Yeoman, Orvin Dale
Orvin Dale Yeoman, 95, died peacefully in his sleep on Wednesday morning, Feb. 6, 2013, at the Monticello Nursing and Rehabilitation Center. He was born Nov. 19, 1917, in Hardy, Iowa, the second son of William and Edna (Smith) Yeoman. Orvin and Eleanor Stewart were united in marriage on Aug. 27, 1944, at Community Presbyterian Church in Cascade.
Funeral services, with military honors, will be held 11 a.m. Monday, Feb. 11, at First Presbyterian Church, 211 W. First St., Monticello. Interment will follow at Oakwood Cemetery, Monticello. The Rev. Al Polito will officiate. Friends may call Sunday from 2 to 5 p.m. at Goettsch Funeral Home in Monticello.
Orvin was preceded in death by his parents; his wife, Eleanor; two brothers, Willard and Harold; two half brothers, Maynard and George Yeoman; and two half sisters, Loretta Huegerich and Elnora Schons.
Surviving are three children, Susan DeVito of Smithfield, Va., Amy (George) Jepson of Kalamazoo, Mich., and Tom (Diane) Yeoman of Monticello; five grandchildren, John Yeoman, Hans (Theresa) Peterson, George A. (Lisa) Jepson, Stephan (Kathy) Jepson and Jane (Jason) Nuzzo; four great-grandchildren; and a sister, Roxie Boss of Waterloo.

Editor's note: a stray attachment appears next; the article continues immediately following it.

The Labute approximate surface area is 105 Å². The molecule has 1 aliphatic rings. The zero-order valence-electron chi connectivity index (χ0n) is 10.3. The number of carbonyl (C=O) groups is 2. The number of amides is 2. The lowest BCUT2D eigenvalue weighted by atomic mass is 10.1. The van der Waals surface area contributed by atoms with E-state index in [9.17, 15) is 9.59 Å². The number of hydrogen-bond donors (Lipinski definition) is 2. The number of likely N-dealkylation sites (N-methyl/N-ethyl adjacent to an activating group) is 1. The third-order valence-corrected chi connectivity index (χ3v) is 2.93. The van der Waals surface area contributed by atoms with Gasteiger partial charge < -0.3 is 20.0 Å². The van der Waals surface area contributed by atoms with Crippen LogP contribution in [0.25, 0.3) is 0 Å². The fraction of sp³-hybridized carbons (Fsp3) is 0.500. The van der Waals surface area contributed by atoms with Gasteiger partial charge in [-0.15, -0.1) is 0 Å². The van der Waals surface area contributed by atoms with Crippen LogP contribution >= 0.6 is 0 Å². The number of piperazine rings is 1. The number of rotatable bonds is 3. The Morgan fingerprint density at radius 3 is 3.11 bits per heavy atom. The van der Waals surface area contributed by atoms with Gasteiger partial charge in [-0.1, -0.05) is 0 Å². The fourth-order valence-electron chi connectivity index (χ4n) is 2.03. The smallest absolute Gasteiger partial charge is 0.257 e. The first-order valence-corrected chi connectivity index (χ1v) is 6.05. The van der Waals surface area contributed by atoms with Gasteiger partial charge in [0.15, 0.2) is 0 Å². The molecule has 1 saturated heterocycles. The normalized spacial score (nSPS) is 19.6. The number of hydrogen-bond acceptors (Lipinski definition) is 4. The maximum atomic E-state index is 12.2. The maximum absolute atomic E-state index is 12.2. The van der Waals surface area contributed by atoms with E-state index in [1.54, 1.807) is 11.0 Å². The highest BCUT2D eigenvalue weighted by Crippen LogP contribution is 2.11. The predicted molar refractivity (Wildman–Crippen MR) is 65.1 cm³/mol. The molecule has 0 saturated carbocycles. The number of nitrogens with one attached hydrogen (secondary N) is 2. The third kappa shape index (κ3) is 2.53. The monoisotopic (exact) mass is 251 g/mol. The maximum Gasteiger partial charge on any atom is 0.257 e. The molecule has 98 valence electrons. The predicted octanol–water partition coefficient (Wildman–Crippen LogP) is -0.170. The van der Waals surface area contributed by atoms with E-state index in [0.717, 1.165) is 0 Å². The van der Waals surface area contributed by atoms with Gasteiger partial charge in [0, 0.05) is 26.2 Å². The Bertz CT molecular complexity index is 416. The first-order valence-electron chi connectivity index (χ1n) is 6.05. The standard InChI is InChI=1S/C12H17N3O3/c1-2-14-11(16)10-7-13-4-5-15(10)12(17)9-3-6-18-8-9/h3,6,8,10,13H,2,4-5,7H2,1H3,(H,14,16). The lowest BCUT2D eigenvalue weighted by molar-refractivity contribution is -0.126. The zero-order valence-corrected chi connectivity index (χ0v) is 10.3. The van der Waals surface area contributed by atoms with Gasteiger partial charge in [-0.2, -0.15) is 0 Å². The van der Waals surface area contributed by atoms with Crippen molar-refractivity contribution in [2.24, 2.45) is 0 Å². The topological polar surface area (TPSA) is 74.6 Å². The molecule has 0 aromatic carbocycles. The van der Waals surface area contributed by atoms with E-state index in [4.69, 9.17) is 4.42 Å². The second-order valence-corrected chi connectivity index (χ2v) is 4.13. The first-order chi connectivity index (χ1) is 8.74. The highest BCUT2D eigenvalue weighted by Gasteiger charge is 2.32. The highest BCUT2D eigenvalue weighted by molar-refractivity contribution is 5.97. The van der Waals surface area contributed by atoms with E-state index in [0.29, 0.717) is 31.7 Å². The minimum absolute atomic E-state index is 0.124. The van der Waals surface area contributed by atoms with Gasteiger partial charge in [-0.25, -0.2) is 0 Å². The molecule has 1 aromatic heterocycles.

The Yeoman family moved in the mid-1920s to Monticello, where Orvin attended community schools. He graduated from Monticello High School in 1936 and attended Iowa State Teachers College in Cedar Falls. On July 22, 1941, he enlisted in the United States Navy. He was stationed at Great Lakes Naval Training Center in Illinois on Dec. 7, 1941, when the Japanese attacked Pearl Harbor. During World War II, he served as a Navy Hospital Corpsman, rising to the rank of chief petty officer, and served with the United States Marine Corps. His duty stations included Pearl Harbor, Hawaii, the Palmyra and Marshall Islands in the South Pacific, and the National Naval Medical Research Institute at Bethesda, Md. While stationed at Bethesda, Orvin and two others were accidentally exposed to the polio virus and received the first polio vaccine. In 1947, Orvin and Eleanor returned to Monticello, where he joined Yeoman and Co., founded in 1929 by his father. He retired as a co-owner and production manager in 1990.
Orvin was a member of First Presbyterian Church, Burns Masonic Lodge and the American Legion. He served as scout master for Troop 66 in Monticello and was a recipient of the Silver Beaver Award, the highest honor bestowed on an adult volunteer by the Boy Scouts of America.
Orvin was an avid reader, particularly stories of the old west, and was a member of the Monticello Golf Club for many years.
Memories and condolences may be left online at www.goettschonline.com.
In lieu of flowers, the family asks memorials be made to Camp Courageous in Monticello.
Published Feb. 8, 2013 in The Gazette